News
Oct 1, 2015

Terry Pratchett Estate Announces €60,000 Joint Scholarship with Trinity

The scholarship will give master’s degree students the opportunity to spend a year in Trinity and a year at the University of South Australia.

Emer GerrardAssistant News Editor
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Pratchett at "An Evening with Terry Pratchett" in the Old Library in Trinity's Long Room, in 2012.
TCD Photo

The estate of the late author Terry Pratchett has announced the establishment of a AU$100,000 (approx €63,000) perpetual scholarship, which will be available for postgraduate students who will spend two years studying in both Trinity College and the University of South Australia.

Gifted by the much-loved writer’s estate every two years, this scholarship will provide students with the opportunity to undertake research while pursuing a Master’s degree, dividing their time between the Australian university and Trinity. Winners will spend the first year in the University of South Australia, whilst the second year will provide the recipients with the opportunity to spend time studying in Dublin.

The two universities are connected through a memorandum of understanding between Trinity’s Long Room Hub and the Adelaide-based university’s Hawke Research Institute.

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The English author, who died in March of this year, had established links with both universities in recent years, in particular following his diagnosis with early-onset PCA Alzheimer’s in 2007. His relationship with Trinity began the following year when he was conferred with an honorary degree and culminated in November 2010 when he joined College staff as a Visiting Professor in the School of English. There, he taught creative writing and popular literature classes to postgraduate students of the School’s MPhil in Creative writing.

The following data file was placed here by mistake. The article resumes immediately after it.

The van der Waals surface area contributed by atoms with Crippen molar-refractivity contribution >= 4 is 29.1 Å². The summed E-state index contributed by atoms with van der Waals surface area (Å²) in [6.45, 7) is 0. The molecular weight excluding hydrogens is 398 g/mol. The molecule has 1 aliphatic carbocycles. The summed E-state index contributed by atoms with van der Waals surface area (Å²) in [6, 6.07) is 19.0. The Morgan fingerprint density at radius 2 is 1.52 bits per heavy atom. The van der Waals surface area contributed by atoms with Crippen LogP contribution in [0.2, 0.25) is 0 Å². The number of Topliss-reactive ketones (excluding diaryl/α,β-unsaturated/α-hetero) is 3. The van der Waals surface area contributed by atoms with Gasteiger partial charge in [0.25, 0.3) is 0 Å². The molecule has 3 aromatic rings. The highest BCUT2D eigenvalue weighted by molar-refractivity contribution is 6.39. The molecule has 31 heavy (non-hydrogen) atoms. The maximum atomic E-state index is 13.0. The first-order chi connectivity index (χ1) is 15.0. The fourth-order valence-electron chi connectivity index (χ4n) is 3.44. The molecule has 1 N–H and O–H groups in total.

Upon being inaugurated as a professor, Pratchett described himself as the “most disreputable Professor”, adding “until recently I couldn’t even spell academic and now I are one!”

As with Trinity, Pratchett’s achievements were recently acknowledged in the University of South Australia, where he was awarded an honorary doctorate last year.

His death in March caused a ripple response of condolences worldwide. Pratchett was made famous by his Discworld series of 39 books and is remembered as the UK’s best-selling author of the 1990s.

Upon the announcement of the new scholarship, Darryl Jones, Dean of Arts, Humanities and Social Sciences said in an email statement that Pratchett’s “wit, his warmth, his intelligence…and his humanity” made him “an unforgettable friend and colleague”. He praised the announcement of the scholarship and declared it to be “a fitting tribute to a wonderful writer and a remarkable man”.

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